Anyone who has previously researched ancestors who fought in World War I may be disappointed to find the limited availability of equivalent service records for World War II. The reason being that the records of Britain’s Army, Navy and Air Force are still classified documents held by the Ministry of Defence. Fortunately, there are still many collections that will help you find out more about your WWII forebears.
While many World War II records are still classified, there are still collections that can help research your ancestors.
If a member of your family serving in the British Army was killed in WWII, they should be listed in the UK, Army Roll of Honour, 1939–1945 record set. Perform a search, and if you locate the correct person you can discover the date they died, rank, the regiment they enlisted with, the theatre of war they served in (i.e. France and Belgium, Middle East, Africa), and the branch the person was serving with when they were killed. This is a transcribed series of records from The National Archives of the 171,216 casualties, so there will be no original document to view, but you can still save the information to your family tree.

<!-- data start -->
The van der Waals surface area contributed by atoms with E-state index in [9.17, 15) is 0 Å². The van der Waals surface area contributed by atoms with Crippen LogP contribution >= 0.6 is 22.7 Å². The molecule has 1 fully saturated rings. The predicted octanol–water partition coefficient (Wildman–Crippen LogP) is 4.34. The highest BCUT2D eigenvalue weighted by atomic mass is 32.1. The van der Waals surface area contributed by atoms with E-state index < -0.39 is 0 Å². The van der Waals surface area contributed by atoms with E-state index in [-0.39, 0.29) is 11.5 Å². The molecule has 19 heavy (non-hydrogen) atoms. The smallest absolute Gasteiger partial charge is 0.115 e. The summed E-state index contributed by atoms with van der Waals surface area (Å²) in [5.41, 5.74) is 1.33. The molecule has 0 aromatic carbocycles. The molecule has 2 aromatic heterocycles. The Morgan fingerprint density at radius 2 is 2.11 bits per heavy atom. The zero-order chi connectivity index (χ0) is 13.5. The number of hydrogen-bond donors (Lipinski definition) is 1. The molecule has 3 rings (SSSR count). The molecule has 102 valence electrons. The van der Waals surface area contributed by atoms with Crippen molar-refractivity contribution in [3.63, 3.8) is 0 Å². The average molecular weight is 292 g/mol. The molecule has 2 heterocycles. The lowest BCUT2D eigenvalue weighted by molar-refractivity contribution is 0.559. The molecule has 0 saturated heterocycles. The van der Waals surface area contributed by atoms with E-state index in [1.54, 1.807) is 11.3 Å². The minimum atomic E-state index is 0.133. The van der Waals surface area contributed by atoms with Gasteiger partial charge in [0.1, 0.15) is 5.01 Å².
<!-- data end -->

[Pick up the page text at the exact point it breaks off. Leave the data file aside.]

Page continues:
Another record set from WWII that is freely searchable is UK, British Army Prisoners of War, 1939–1945. If your ancestor was captured by the enemy, searching here can help you discover their rank, regiment, prisoner number, the type of camp they were held in and its location. Finally, anyone with Jewish ancestors who survived the Holocaust, can search the names of over 60,000 people freed after the War in the record set Holocaust: Survivor names printed in Sharit Ha-Platah, 1946.
Although British military service records for WWII are still held by the MOD, family members can apply to get copies of personnel records by writing to the MOD. You will need the permission of the person themselves if they are still alive, or their surviving next of kin along with their death certificate.